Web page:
The recent protest in Egypt sent shock waves around the world as evidenced by what is happening today in the Middle East and what is happening in Wisconsin. The people protesting in Madison were empowered and emboldened by the courage of those who marched, shed blood, and occasionally died, in Tahrir Square. These young people were all prepared to lay down their lives for freedom and for their rights as humans.
The Tea Party Republican governor of Wisconsin is the local equivalent of Hosni Mubarak in that his radical approach to the common man and his cavalier attitude toward the unions that spoke for them is not dissimilar.
I would hope that there is some mechanism, and there must be, for forcing Walker to step down. This man is dangerous and certainly doesn’t belong in a position of trust and responsibility. Then again, he still has his supporters. Many of them are counter-protesting in Madison, and many of them are just being quiet.
No doubt what is happening in Wisconsin is being carefully watched by the radical governors of other states, such as Rick Scott of Florida who has already threatened to diminish or do away with the state’s very solvent retirement fund. He should be careful however because the cops and the firefighters are part of that group.
Here is the story from The New Republic:
One of the most under reported stories about the pro-democracy movement in Egypt was the role of labor unions in the demonstrations, many of which were protesting against neoliberal right-wing economic policies just as much as they were protesting against the Mubarak dictatorship. During the uprising in that country, AFL-CIO president Richard Trumka praised the role of organized labor, saying, “The people’s movement for democracy in Egypt and the role unions are playing for freedom and worker rights inspires us and will not be forgotten.”
Now, as tens of thousands of union members and other Wisconsin residents are taking to the streets to protest against Gov. Scott Walker’s (R) attempt to abolish collective bargaining rights for most public workers, a leader of Egypt’s largest umbrella group of independent labor unions is praising the Wisconsin movement. In a videotaped statement, Kamal Abbas, the General Coordinator of the Centre for Trade Unions and Workers Services, tells the Wisconsin protesters, “We stand with you as you stood with us.” He says “no one believed” that the revolution against the Mubarak regime would succeed, yet they were able to bring the dictator down within 18 days. He encourages demonstrators to stay strong, saying, “Don’t give up on your rights. Victory always belongs to the people who stand firm and demand their just rights”:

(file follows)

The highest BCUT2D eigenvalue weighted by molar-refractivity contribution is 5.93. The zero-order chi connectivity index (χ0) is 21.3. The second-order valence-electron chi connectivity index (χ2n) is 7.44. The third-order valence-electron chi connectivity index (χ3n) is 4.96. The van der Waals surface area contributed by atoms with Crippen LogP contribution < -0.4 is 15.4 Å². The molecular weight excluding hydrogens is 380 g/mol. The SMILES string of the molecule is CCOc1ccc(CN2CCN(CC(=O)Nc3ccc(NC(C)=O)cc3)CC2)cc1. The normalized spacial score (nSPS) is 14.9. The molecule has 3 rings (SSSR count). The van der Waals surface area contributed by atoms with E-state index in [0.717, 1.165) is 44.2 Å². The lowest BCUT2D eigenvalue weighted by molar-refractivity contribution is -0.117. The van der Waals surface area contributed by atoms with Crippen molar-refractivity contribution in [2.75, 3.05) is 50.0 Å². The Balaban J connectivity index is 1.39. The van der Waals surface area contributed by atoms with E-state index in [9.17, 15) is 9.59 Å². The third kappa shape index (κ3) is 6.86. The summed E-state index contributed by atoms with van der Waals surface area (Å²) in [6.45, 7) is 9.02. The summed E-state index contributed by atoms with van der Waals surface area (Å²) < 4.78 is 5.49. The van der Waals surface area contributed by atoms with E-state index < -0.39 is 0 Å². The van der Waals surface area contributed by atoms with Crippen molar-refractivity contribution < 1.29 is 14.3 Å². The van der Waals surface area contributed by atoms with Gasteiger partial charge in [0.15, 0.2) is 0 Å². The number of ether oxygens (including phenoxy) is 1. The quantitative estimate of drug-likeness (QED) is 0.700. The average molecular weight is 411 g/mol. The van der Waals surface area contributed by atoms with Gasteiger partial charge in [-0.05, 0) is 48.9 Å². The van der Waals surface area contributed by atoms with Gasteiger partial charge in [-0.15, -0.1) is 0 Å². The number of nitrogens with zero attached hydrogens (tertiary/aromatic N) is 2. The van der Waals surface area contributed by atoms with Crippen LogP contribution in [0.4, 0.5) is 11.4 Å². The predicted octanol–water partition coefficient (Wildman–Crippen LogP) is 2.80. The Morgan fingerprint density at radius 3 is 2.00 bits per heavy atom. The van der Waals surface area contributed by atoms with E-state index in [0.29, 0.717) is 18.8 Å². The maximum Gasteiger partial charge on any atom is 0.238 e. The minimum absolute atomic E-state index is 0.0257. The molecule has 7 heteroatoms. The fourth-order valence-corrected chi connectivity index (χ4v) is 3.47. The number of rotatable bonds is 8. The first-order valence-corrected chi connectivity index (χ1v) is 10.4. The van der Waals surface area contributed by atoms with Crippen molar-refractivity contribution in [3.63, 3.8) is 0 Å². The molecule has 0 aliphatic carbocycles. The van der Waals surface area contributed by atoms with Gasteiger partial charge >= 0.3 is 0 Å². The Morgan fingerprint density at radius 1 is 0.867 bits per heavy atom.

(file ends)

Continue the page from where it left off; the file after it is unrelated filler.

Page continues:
I am speaking to you from a place very close to Tahrir Square in Cairo, “Liberation Square”, which was the heart of the Revolution in Egypt. This is the place were many of our youth paid with their lives and blood in the struggle for our just rights. From this place, I want you to know that we stand with you as you stood with us. […]
No one believed that our revolution could succeed against the strongest dictatorship in the region. But in 18 days the revolution achieved the victory of the people. When the working class of Egypt joined the revolution on 9 and 10 February, the dictatorship was doomed and the victory of the people became inevitable. We want you to know that we stand on your side. Stand firm and don’t waiver. Don’t give up on your rights. Victory always belongs to the people who stand firm and demand their just rights.
Last week, Rep. Tammy Baldwin (D-WI) said there are “similarities” between the movements in Egypt and Wisconsin, in that “that people are wanting to be heard, and they are taking direct action.” Additionally, Ian’s on State Street, a pizza place near the Wisconsin capitol building, has been taking orders from Egypt for Wisconsin activists. While the actions that Walker and Mubarak are taking are far from directly analogous, many demonstrators have taken to drawing satirical comparisons. Following Walker’s threat to call in the National Guard to deal with a labor strike, activists launched the site Mini Mubarak, humorously comparing the governor’s threat to the actions of the now-resigned Egyptian autocrat.
In conclusion heroes of Wisconsin, and all others who wish to protect their freedoms and their civil rights, fight the good fight, but exercise civil disobedience in a “civil” manner. No need to bleed, and falling on one’s sword is not a wise thing to do. Let me know what you think.